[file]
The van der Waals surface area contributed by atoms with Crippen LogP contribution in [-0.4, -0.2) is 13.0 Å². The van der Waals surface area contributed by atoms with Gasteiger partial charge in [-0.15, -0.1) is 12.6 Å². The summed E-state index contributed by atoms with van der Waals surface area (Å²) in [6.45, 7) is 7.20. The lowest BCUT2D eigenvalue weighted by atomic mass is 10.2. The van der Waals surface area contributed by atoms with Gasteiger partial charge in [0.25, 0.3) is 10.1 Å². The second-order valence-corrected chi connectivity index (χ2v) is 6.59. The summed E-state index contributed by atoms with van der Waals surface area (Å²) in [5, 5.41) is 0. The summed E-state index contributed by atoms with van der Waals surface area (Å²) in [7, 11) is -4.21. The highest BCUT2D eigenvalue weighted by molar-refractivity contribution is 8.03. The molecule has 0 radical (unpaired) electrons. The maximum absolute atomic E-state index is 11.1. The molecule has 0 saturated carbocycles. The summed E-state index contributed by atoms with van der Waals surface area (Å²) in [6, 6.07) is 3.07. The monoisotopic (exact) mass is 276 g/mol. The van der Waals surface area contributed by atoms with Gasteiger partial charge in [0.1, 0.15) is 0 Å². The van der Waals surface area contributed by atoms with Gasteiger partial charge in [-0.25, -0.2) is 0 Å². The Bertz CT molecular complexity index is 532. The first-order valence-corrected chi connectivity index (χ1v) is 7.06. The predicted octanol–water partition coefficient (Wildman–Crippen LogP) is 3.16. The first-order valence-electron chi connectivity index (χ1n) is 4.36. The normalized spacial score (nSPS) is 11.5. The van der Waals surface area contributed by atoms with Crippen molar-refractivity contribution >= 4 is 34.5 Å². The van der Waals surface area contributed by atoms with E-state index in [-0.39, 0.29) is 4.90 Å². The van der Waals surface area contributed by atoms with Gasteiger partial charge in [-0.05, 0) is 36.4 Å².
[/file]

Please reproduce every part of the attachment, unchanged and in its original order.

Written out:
The van der Waals surface area contributed by atoms with Crippen LogP contribution in [-0.4, -0.2) is 13.0 Å². The van der Waals surface area contributed by atoms with Gasteiger partial charge in [-0.15, -0.1) is 12.6 Å². The summed E-state index contributed by atoms with van der Waals surface area (Å²) in [6.45, 7) is 7.20. The lowest BCUT2D eigenvalue weighted by atomic mass is 10.2. The van der Waals surface area contributed by atoms with Gasteiger partial charge in [0.25, 0.3) is 10.1 Å². The second-order valence-corrected chi connectivity index (χ2v) is 6.59. The summed E-state index contributed by atoms with van der Waals surface area (Å²) in [5, 5.41) is 0. The summed E-state index contributed by atoms with van der Waals surface area (Å²) in [7, 11) is -4.21. The highest BCUT2D eigenvalue weighted by molar-refractivity contribution is 8.03. The molecule has 0 radical (unpaired) electrons. The maximum absolute atomic E-state index is 11.1. The molecule has 0 saturated carbocycles. The summed E-state index contributed by atoms with van der Waals surface area (Å²) in [6, 6.07) is 3.07. The monoisotopic (exact) mass is 276 g/mol. The van der Waals surface area contributed by atoms with Gasteiger partial charge in [0.1, 0.15) is 0 Å². The van der Waals surface area contributed by atoms with Gasteiger partial charge in [-0.25, -0.2) is 0 Å². The Bertz CT molecular complexity index is 532. The first-order valence-corrected chi connectivity index (χ1v) is 7.06. The predicted octanol–water partition coefficient (Wildman–Crippen LogP) is 3.16. The first-order valence-electron chi connectivity index (χ1n) is 4.36. The normalized spacial score (nSPS) is 11.5. The van der Waals surface area contributed by atoms with Crippen molar-refractivity contribution >= 4 is 34.5 Å². The van der Waals surface area contributed by atoms with E-state index in [-0.39, 0.29) is 4.90 Å². The van der Waals surface area contributed by atoms with Gasteiger partial charge in [-0.05, 0) is 36.4 Å².